The #NFL playoffs has been nostalgic – a trip back to high school football. Iâ€™ve had flashbacks to the 1980-90â€™s during my first 12 years of my 40-year coaching career, as high school head coach – the 100/200 Pass-Run Ratio.
Three #NFL playoff games have featured my 1980-90â€™s high school football stats – the 100/200 Pass-Run Ratio, a formula that #WonBig in high school because of The S&M Gap, the Strength & Muscle long-distance gap that separated strong teams and weak teams.
Three #NFL playoffs wins during the past month have featured quarterbacks passing under 100 yards combined with a running back that gained almost 200 yards or more. The 100-200 yard pass-run ratio was our proven high school winning formula that we used for over a decade to turnaround three dead high school programs. The 100-200 pass-run ratio was the result of the combined effect of the following factors:
- Maximum-Minimum Rule: Fear of passing plus minimum reps invested in passing.
- Survival of the #Strongest Rule.
I feared passing, quarterbacks, receivers, pass blockers. I didnâ€™t trust any of them because I didnâ€™t trust my coaching of the passing game. You donâ€™t practice what you fear. You practice the least what you fear the most. You invest the least reps in what scares you the most. Consequently, I invested heavily in running-game reps and weight-room reps. That formula worked out because we worked out harder than any of our competition. We #WonBig, not because of Xs and Os but because of X Fitness and O Fitness. When our Xs and Os were stronger than their Xs and Os, we #WonBig. Perfect undefeated seasons.
TheÂ Law of Proportion governs the S&M Gap – the higher you go, the smaller the S&M gap:
- The biggest gap is in high school.
- Small gap in college
- Smaller gap in the #NFL.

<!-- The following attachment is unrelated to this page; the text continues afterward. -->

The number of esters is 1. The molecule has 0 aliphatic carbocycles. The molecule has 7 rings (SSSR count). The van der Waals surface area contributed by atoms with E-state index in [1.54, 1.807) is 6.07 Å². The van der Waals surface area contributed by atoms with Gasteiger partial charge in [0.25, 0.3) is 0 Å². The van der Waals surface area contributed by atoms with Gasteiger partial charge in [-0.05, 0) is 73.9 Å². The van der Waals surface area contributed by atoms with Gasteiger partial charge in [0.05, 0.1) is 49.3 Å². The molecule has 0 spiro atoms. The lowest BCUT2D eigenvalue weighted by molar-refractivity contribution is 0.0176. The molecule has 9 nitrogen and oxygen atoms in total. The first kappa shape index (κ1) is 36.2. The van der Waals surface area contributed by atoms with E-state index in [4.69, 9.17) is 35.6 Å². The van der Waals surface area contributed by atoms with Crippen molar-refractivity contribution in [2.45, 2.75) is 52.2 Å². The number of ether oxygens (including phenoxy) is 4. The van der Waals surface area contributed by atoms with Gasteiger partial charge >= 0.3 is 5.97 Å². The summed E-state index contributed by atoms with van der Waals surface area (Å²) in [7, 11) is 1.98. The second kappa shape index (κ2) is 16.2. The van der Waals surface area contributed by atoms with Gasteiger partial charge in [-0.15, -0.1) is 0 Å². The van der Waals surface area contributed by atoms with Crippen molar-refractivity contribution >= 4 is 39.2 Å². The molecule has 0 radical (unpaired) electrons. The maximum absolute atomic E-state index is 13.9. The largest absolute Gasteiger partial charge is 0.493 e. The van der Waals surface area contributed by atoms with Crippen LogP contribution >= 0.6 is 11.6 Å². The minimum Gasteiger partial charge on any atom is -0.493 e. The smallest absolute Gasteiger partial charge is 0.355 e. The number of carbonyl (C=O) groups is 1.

- Smallest gap in the #NFL playoffs
The 100-200 Pass-Run Ratio is not supposed to work in the #NFL or the #NFL playoffs because the S&M Gap is negligible in the #NFL and in the #NFL playoffs.
The 100-200 yards pass-run ratio is a reversal of the normal #NFL negligible S&M Gap:
- 98.6% of #NFL running backs average under 100 rushing per game.
- 98.6% of #NFL quarterbacks average 200-plus yards per game.
That changed during 3 NFL playoff games. 3 NFL playoff games feature high school pass-run stats:
- Tennessee Titan QB Ryan Tannehill passed for under 100 yards twice in the NFL playoffs and won both games – just 72 yards and 88 yards against the New England Patriots and Baltimore Ravens, while Tennessee running back Derrick Henry rushed for almost 200 yards in both games.
- San Francisco QB JimmyÂ GaroppoloÂ passed for only 77 yards while 49er running back Raheem Mostert gained 220 yards with 4 TDs in the 49er demolition of the Green Bay Packers in the NFC Championship Game.
The 80-20 run-pass percentage worked out in high school because the Giant S&M Gap, not because running plays are better than passing plays, a myth that has been passed down by the Football Establishment from one generation to another.
- There is a Giant S&M Gap in the NFL.
- The S&M Gap Model has been shattered – there is no longer a negligible Strength & Muscle Gap in the NFL. The NFL S&M Gap has become the same as the high school S&M Gap.
- The bigger the S&M Gap, the more weaker teams get pushed around, #mauled, and embarrassed.
- Running doesn’t win championships. Neither does passing. Strength wins. Weakness loses.
- PMS has hit the NFL. Post-Modern Society has caused Culture Shock in the NFL.
- Hereâ€™s what PMS looks like, sounds like, feels like: Nothing makes sense any more. #AssBackwardMentality takes over.
Blessings + all good things